Renault Trucks initially launched the Efficient Distribution Truck (EDIT) project back in 2016 in a collaboration with BeNomad, IFSTTAR (LICIT), INSA de Lyon (LamCoS), Lamberet, Michelin, and Valeo. The goal was to reduce fuel consumption by 13% while operating controlled-temperature, or refrigerated, trucks in urban and peri-urban areas. Renault recently announced that its Urban Lab 2, which was the result of eight months of development, achieved a 12.8% reduction in fuel consumption and CO2 emissions after seven months of testing.
With help from its partners, Renault focused on improving the aerodynamics of the Urban Lab 2 in addition to working on the drivetrain, tyres, connected services, and other features. And while much of the 4,500 kilometres’ worth of test driving was done in more controlled environments, such as on a roll-bench, some of it was also done on public roads. The base of the Urban Lab 2 is a Renault Trucks D Wide outfitted with a Lamberet refrigerated body. With that vehicle and some fine-tuning, the company was able to reduce fuel consumption by 3.5 litres and CO2 emissions by nine kilograms per 100 kilometres.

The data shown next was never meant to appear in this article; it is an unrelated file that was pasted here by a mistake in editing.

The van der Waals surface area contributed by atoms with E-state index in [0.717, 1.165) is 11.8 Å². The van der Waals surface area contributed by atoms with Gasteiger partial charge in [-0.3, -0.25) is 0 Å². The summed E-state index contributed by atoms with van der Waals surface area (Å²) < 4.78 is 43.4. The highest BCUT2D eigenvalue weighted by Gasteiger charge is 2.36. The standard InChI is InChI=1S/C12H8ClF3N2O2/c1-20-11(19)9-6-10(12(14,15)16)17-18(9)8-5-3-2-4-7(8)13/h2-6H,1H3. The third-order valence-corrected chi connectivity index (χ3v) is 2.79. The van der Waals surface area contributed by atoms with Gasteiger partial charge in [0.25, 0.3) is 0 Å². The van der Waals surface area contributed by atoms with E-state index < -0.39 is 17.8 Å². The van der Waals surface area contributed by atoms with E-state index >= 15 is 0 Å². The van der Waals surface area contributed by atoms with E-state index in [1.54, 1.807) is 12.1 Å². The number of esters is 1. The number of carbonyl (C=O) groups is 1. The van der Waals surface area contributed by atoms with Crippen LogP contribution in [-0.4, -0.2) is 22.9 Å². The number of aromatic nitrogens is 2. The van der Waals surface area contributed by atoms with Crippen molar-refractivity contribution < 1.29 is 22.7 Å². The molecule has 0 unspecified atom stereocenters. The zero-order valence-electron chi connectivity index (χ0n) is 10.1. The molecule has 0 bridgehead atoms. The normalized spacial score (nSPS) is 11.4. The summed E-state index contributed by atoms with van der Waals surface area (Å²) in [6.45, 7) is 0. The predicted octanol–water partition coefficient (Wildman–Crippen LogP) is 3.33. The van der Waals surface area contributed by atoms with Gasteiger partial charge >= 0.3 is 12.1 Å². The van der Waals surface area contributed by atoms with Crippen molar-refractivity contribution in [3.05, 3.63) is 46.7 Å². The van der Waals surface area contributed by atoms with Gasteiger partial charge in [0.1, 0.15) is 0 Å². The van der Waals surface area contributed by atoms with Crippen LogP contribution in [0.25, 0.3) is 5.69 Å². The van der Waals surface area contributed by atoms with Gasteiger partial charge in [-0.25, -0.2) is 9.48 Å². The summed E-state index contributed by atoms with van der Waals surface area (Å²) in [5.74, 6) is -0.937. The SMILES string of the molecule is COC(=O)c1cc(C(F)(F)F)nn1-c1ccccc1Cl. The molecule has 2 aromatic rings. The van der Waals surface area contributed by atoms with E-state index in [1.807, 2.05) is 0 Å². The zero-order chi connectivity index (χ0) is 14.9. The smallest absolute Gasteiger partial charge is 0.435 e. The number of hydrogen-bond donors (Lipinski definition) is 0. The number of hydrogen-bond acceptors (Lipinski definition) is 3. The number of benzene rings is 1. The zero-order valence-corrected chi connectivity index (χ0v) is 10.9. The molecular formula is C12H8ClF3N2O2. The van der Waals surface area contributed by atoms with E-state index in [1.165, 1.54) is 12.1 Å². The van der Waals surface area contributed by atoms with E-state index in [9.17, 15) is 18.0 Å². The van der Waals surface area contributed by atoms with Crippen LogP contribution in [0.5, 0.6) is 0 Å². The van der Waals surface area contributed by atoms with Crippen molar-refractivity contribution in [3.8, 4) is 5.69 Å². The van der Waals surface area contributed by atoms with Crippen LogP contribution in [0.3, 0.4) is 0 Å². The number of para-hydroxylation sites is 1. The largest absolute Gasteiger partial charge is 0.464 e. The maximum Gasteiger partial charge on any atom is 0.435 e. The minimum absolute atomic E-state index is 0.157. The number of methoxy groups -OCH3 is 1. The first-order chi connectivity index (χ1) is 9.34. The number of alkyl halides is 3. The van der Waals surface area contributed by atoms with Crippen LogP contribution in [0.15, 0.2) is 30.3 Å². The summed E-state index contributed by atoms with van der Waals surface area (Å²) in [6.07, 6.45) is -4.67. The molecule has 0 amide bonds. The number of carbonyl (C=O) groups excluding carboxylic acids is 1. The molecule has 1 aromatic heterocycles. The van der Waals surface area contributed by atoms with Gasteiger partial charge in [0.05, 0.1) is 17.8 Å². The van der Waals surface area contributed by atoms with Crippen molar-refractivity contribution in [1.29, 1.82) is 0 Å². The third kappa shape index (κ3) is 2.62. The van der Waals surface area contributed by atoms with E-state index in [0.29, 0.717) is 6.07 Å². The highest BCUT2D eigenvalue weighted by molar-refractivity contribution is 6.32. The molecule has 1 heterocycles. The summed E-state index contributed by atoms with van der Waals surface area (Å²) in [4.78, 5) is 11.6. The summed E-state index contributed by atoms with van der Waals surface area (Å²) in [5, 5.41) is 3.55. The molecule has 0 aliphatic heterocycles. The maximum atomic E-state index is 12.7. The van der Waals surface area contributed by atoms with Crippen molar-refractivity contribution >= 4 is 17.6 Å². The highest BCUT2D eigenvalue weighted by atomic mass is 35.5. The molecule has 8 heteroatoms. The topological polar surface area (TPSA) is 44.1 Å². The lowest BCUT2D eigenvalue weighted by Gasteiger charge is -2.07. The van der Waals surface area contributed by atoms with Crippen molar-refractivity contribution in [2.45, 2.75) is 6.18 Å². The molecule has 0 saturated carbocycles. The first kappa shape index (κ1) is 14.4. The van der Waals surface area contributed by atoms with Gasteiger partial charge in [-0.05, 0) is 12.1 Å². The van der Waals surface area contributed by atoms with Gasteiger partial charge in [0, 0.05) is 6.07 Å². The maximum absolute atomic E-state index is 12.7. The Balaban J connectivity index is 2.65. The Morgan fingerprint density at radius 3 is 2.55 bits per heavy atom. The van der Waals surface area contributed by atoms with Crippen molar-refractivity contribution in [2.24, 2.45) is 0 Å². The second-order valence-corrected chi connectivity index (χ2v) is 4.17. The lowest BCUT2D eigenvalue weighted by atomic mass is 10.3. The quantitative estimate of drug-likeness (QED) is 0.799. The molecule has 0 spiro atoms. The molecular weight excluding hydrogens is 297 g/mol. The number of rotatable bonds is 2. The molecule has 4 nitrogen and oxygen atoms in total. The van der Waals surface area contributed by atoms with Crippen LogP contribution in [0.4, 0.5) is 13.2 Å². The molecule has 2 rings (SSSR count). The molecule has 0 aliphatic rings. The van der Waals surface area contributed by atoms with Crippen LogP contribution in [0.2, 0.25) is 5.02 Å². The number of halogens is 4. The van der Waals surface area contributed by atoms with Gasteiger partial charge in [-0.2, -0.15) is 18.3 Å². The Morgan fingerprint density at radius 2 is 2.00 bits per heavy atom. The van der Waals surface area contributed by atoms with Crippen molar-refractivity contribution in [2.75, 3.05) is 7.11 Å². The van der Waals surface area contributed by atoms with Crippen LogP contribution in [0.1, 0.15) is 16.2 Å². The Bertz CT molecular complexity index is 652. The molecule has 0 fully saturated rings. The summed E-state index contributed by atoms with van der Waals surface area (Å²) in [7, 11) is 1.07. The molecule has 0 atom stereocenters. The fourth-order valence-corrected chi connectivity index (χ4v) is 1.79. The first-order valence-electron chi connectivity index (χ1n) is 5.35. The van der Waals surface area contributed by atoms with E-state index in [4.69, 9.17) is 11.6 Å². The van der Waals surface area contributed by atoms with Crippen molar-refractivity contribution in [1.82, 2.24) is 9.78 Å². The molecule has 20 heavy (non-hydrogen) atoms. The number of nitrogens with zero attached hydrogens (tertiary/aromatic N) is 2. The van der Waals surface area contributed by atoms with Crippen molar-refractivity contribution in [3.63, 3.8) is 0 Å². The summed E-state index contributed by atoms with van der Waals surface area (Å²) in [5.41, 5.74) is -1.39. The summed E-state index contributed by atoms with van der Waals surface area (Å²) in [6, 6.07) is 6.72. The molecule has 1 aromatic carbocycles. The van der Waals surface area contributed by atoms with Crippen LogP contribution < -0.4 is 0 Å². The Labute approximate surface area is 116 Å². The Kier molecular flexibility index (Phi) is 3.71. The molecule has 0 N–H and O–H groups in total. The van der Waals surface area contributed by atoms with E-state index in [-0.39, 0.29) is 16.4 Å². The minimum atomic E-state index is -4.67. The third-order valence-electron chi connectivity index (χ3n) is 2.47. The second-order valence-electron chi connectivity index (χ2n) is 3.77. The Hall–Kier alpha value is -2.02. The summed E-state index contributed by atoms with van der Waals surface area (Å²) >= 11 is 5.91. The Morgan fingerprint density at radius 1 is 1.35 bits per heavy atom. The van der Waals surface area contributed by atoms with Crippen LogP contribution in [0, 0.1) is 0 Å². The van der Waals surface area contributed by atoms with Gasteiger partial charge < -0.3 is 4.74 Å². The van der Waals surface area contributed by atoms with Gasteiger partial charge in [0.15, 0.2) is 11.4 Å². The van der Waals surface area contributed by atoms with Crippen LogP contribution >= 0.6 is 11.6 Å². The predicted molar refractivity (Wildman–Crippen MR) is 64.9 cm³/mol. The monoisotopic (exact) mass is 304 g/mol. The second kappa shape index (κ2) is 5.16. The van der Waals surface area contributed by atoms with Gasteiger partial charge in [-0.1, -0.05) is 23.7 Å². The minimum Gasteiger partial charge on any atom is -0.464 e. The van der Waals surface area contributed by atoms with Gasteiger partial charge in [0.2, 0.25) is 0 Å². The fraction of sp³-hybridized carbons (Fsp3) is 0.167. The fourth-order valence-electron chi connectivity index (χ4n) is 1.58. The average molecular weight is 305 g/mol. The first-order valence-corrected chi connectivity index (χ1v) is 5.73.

A True Collaboration
While Renault offered up the base truck and technical know-how, and Lamberet provided the refrigerated body and help with improving aerodynamics, every company involved in the project brought their specific expertise along for the ride. Valeo offered micro-hybrid systems for testing that included Stop & Start technology for better managing power and energy recovery in traffic. BeNomad brought its on-board navigation system to the Urban Lab 2, which is capable of collecting data from traffic lights to decide whether to speed up or slow down.
The tyres were the last pieces of the puzzle, and Michelin provided those. The prototype tyres are designed to minimize the rolling distance to improve overall performance and safety. They were tested specifically in regional and motorway environments during the testing phase. All of these separate components played a part in improving fuel efficiency and reducing emissions, and it may not be long before you some of these technologies show up in production vehicles.